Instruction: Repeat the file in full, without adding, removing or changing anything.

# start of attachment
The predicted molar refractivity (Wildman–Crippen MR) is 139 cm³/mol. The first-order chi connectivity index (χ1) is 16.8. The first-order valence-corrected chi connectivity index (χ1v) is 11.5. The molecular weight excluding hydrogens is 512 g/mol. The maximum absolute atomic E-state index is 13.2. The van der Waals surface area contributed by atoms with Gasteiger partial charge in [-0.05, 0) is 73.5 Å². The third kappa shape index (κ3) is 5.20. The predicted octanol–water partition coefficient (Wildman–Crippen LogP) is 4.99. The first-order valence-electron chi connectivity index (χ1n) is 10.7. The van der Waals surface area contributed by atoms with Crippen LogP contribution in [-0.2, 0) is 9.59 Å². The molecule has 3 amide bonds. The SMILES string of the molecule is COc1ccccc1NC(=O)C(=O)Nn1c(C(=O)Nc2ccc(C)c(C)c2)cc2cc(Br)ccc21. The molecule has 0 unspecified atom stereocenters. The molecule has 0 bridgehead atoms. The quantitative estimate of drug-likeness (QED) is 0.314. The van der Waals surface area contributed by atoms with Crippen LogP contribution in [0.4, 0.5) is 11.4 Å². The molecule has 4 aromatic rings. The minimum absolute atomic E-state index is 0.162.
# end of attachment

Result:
The predicted molar refractivity (Wildman–Crippen MR) is 139 cm³/mol. The first-order chi connectivity index (χ1) is 16.8. The first-order valence-corrected chi connectivity index (χ1v) is 11.5. The molecular weight excluding hydrogens is 512 g/mol. The maximum absolute atomic E-state index is 13.2. The van der Waals surface area contributed by atoms with Gasteiger partial charge in [-0.05, 0) is 73.5 Å². The third kappa shape index (κ3) is 5.20. The predicted octanol–water partition coefficient (Wildman–Crippen LogP) is 4.99. The first-order valence-electron chi connectivity index (χ1n) is 10.7. The van der Waals surface area contributed by atoms with Crippen LogP contribution in [-0.2, 0) is 9.59 Å². The molecule has 3 amide bonds. The SMILES string of the molecule is COc1ccccc1NC(=O)C(=O)Nn1c(C(=O)Nc2ccc(C)c(C)c2)cc2cc(Br)ccc21. The molecule has 0 unspecified atom stereocenters. The molecule has 0 bridgehead atoms. The quantitative estimate of drug-likeness (QED) is 0.314. The van der Waals surface area contributed by atoms with Crippen LogP contribution in [0.4, 0.5) is 11.4 Å². The molecule has 4 aromatic rings. The minimum absolute atomic E-state index is 0.162.